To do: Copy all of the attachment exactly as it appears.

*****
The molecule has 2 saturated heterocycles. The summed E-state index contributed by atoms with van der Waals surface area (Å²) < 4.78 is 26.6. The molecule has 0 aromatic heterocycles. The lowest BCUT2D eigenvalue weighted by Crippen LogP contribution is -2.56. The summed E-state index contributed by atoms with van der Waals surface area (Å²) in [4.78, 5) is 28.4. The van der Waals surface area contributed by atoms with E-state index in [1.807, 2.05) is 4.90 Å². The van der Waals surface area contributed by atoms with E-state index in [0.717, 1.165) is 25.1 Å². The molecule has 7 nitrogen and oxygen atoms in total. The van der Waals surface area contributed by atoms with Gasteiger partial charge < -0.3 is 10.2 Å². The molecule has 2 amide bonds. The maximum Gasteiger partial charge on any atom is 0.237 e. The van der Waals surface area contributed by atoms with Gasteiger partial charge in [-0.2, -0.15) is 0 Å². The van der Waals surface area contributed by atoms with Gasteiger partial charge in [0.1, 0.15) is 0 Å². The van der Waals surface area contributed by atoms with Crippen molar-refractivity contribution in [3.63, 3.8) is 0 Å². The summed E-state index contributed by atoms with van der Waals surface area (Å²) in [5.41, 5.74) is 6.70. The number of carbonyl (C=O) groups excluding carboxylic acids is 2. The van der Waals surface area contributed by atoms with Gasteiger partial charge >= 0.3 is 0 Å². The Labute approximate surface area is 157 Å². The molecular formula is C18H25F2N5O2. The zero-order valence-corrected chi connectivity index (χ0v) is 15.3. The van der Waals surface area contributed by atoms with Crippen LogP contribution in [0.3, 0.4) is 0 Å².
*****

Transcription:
The molecule has 2 saturated heterocycles. The summed E-state index contributed by atoms with van der Waals surface area (Å²) < 4.78 is 26.6. The molecule has 0 aromatic heterocycles. The lowest BCUT2D eigenvalue weighted by Crippen LogP contribution is -2.56. The summed E-state index contributed by atoms with van der Waals surface area (Å²) in [4.78, 5) is 28.4. The van der Waals surface area contributed by atoms with E-state index in [1.807, 2.05) is 4.90 Å². The van der Waals surface area contributed by atoms with E-state index in [0.717, 1.165) is 25.1 Å². The molecule has 7 nitrogen and oxygen atoms in total. The van der Waals surface area contributed by atoms with Gasteiger partial charge < -0.3 is 10.2 Å². The molecule has 2 amide bonds. The maximum Gasteiger partial charge on any atom is 0.237 e. The van der Waals surface area contributed by atoms with Gasteiger partial charge in [-0.2, -0.15) is 0 Å². The van der Waals surface area contributed by atoms with Gasteiger partial charge in [0.1, 0.15) is 0 Å². The van der Waals surface area contributed by atoms with Crippen molar-refractivity contribution in [3.63, 3.8) is 0 Å². The summed E-state index contributed by atoms with van der Waals surface area (Å²) in [5.41, 5.74) is 6.70. The number of carbonyl (C=O) groups excluding carboxylic acids is 2. The van der Waals surface area contributed by atoms with Gasteiger partial charge >= 0.3 is 0 Å². The Labute approximate surface area is 157 Å². The molecular formula is C18H25F2N5O2. The zero-order valence-corrected chi connectivity index (χ0v) is 15.3. The van der Waals surface area contributed by atoms with Crippen LogP contribution in [0.3, 0.4) is 0 Å².